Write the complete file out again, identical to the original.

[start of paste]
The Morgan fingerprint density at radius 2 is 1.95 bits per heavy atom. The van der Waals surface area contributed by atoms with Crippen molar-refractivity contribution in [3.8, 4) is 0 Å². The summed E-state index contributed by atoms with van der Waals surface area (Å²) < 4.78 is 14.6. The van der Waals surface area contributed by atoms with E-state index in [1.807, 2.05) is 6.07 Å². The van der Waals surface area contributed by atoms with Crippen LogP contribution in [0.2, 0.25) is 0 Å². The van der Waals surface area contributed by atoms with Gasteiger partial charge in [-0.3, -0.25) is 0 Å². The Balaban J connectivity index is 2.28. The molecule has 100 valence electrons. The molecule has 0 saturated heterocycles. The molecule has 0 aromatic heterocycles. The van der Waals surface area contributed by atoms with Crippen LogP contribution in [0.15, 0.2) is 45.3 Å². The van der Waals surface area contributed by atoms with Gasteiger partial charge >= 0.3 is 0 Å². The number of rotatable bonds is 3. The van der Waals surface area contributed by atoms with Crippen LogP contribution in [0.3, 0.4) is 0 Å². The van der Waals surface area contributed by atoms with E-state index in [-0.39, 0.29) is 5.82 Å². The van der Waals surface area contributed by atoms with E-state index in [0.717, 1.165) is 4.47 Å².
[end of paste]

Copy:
The Morgan fingerprint density at radius 2 is 1.95 bits per heavy atom. The van der Waals surface area contributed by atoms with Crippen molar-refractivity contribution in [3.8, 4) is 0 Å². The summed E-state index contributed by atoms with van der Waals surface area (Å²) < 4.78 is 14.6. The van der Waals surface area contributed by atoms with E-state index in [1.807, 2.05) is 6.07 Å². The van der Waals surface area contributed by atoms with Crippen LogP contribution in [0.2, 0.25) is 0 Å². The van der Waals surface area contributed by atoms with Gasteiger partial charge in [-0.3, -0.25) is 0 Å². The Balaban J connectivity index is 2.28. The molecule has 100 valence electrons. The molecule has 0 saturated heterocycles. The molecule has 0 aromatic heterocycles. The van der Waals surface area contributed by atoms with Crippen LogP contribution in [0.15, 0.2) is 45.3 Å². The van der Waals surface area contributed by atoms with Gasteiger partial charge >= 0.3 is 0 Å². The number of rotatable bonds is 3. The van der Waals surface area contributed by atoms with Crippen LogP contribution in [0.3, 0.4) is 0 Å². The van der Waals surface area contributed by atoms with E-state index in [-0.39, 0.29) is 5.82 Å². The van der Waals surface area contributed by atoms with E-state index in [0.717, 1.165) is 4.47 Å².